Tokyo 2020 unveil the Host City agreement


The Host City Contract for the Tokyo 2020 Olympic and Paralympic Games has been made public today.

The Contract was first signed between the International Olympic Committee (IOC), the Tokyo Metropolitan Government and the Japanese Olympic Committee (JOC), following Tokyo’s selection as the host city of the Games on September 7, 2013.

Tokyo 2020 signed a joinder agreement to become a full party to the Host City Contract 2020 in 2014.

“In line with the Olympic Agenda 2020 framework, which reflects the positive evolution of providing Organising Committees of the Olympic Games and host cities more flexibility, all of the Host City Contract 2020 signatories worked to incorporate, to their benefit, the updated operational requirements that were published by the IOC in 2015,” a Tokyo 2020 statement reads.

“With this agreement now finalised to the benefit of all stakeholders, the organisations are publishing the Host City Contract, reinforcing their commitment to transparency.”

According insidethegames.com , The Host City Contract is made up of 12 sections such as basic principles, principles of planning, organising and staging, and organisation of accommodation.

Other sections include organisation of sports programme, organisation of cultural programme and city activities, and Ceremonies, Olympic flame and Torch Relay, medals and diplomas.

Intellectual property-related matters, financial and commercial obligations and media coverage of the Games are also areas of focus.

In terms of Games planning, organising and staging, Tokyo 2020 vows to provide to the IOC, at its own expense, updates, details and deliverables regarding Tokyo 2020’s general planning, organising, financing and staging processes.

As for financial and commercial obligations, it is stated that any surplus resulting from the celebration of the Games will be divided three ways between the JOC, the Organising Committee and the IOC.

Twenty per cent will go to both the JOC and the IOC, while the other 60 per cent will go to the Organising Committee “to be used for the general benefit of sport” in Japan.

The surplus resulting from the celebration of the Games is due to be calculated based upon the planning, organising and staging of the Olympic and Paralympic Games combined.

Jacques Rogge signed the Tokyo 2020 Host City Contract in one of his final acts as IOC President.

The Organising Committee has since had to overcome hurdles in its preparations, including controversy surrounding their logo in 2015.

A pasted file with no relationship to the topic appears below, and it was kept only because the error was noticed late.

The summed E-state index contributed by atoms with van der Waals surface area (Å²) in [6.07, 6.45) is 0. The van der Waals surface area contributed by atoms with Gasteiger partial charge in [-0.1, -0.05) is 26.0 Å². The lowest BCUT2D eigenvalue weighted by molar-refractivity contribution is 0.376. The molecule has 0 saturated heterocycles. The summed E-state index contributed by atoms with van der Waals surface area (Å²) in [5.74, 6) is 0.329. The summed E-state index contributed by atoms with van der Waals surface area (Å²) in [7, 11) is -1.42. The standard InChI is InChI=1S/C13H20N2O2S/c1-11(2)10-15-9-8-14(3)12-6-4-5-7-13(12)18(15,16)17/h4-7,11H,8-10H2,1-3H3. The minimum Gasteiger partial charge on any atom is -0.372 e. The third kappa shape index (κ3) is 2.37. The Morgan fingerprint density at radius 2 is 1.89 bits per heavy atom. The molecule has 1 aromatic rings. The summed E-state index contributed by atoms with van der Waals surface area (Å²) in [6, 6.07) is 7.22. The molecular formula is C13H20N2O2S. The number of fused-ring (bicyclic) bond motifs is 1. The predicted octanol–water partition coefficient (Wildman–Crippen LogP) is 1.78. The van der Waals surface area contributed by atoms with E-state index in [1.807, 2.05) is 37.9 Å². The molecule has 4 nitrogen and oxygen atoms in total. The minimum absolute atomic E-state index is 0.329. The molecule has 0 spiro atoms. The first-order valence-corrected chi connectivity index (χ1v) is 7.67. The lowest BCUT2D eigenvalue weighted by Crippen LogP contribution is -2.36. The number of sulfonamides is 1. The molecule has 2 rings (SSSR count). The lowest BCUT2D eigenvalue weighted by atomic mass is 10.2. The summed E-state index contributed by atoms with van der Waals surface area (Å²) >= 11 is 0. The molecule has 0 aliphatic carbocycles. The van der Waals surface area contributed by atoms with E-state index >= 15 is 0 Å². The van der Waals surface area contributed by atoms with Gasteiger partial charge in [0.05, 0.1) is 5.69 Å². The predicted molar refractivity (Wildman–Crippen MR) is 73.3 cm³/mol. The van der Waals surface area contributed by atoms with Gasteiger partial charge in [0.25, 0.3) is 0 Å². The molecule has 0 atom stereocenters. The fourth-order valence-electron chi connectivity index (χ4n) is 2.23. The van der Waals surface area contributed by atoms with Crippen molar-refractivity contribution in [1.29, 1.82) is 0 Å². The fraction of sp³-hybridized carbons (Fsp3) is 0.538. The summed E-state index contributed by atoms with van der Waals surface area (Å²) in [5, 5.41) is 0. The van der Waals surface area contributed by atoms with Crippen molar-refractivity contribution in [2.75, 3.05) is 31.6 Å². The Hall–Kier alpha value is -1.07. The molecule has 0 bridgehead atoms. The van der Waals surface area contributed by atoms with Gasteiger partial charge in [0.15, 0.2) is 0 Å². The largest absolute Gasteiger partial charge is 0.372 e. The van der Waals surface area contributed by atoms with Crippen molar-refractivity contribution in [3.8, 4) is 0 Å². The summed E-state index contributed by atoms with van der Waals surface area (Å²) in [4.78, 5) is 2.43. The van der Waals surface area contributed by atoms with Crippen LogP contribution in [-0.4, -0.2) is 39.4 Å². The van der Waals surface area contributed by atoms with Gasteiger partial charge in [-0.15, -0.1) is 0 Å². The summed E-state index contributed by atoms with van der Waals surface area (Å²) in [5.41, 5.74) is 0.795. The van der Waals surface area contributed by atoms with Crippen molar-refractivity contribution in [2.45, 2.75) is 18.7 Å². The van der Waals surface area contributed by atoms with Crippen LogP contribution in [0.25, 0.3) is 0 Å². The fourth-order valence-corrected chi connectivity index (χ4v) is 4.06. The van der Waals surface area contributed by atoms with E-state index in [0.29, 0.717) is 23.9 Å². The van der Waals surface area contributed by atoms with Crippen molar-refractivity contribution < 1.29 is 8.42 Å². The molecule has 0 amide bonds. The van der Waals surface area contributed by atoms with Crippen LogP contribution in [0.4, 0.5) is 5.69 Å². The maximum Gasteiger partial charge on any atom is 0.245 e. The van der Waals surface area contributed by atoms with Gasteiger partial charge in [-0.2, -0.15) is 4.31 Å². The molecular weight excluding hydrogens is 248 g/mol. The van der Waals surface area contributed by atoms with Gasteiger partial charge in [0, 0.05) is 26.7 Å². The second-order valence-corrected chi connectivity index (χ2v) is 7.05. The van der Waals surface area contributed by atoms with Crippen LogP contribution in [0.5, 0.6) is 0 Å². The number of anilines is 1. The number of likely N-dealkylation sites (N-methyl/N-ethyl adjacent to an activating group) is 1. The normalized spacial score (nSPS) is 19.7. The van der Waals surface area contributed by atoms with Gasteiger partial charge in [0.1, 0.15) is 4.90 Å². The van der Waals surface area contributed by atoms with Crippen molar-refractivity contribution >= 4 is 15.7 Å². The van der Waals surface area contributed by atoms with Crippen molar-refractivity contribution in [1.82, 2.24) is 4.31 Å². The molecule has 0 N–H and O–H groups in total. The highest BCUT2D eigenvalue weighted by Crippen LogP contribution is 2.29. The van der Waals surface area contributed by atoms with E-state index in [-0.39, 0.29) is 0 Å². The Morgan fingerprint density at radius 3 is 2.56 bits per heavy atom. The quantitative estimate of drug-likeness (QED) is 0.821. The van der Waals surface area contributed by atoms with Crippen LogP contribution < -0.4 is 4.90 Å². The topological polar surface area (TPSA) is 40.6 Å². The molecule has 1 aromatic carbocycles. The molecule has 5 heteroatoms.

The initial design by Kenjiro Sano had to be scrapped due to allegations of plagiarism, after Belgian Olivier Debie claimed that it resembled his Théâtre de Liège logo too closely.

The process of choosing a replacement was also criticised.

Nearly 15,000 entries were received in an open contest to pick the new emblem, with the Commission chaired by Japan’s Commissioner for Cultural Affairs Ryohei Miyata.

This was in contrast to the first time round when only those who had won a specific design award were allowed to take part.

Allowing the public to get involved was seen as a way of spreading the Olympics across Japan, but others argued that this impacted negatively on the quality of the eventually selected designs.

In December 2015, the American Institute of Graphic Arts urged Tokyo 2020 to scrap the open contest and said that a “remarkable” design could only be the result of a professional designer working directly with their client.

In February, the IOC announced that the incorporation of human rights principles is among the changes it is making to its Host City Contract.

The revised Host City Contract, developed with recommendations from a coalition of leading rights, transparency and athletes’ organisations, will first apply to the 2024 Olympic Games.

Paris and Los Angeles are the only two candidates left in the race, with the IOC due to elect the winner during its Session in Peru’s capital Lima in September.

For the first time, the IOC has made specific reference to the United Nations Guiding Principles on Business and Human Rights (UNGP), a set of guidelines for states and companies to prevent, address and remedy human rights abuses committed in business operations.

The Guiding Principles detail how commercial enterprises ought to assess human rights risks, take effective measures to prevent human rights issues, and guarantee a remedy for abuses that take place despite those efforts.

As part of the implementation of Olympic Agenda 2020, IOC President Thomas Bach met representatives of the Sport and Rights Alliance (SRA), which includes Transparency International Germany, UNI World Athletes, Terre des Hommes, the International Trade Union Confederation, Amnesty International and Human Rights Watch.

In September 2015, not specifically mentioning human rights in its Host City Contract for the 2024 Games was described as an “astonishing omission” on the IOC’s part and one that did not live up to the expectations created by the Agenda 2020 reform process. The Tokyo 2020 Host City Contract can be seen here : hostcitycontract-EN.pdf


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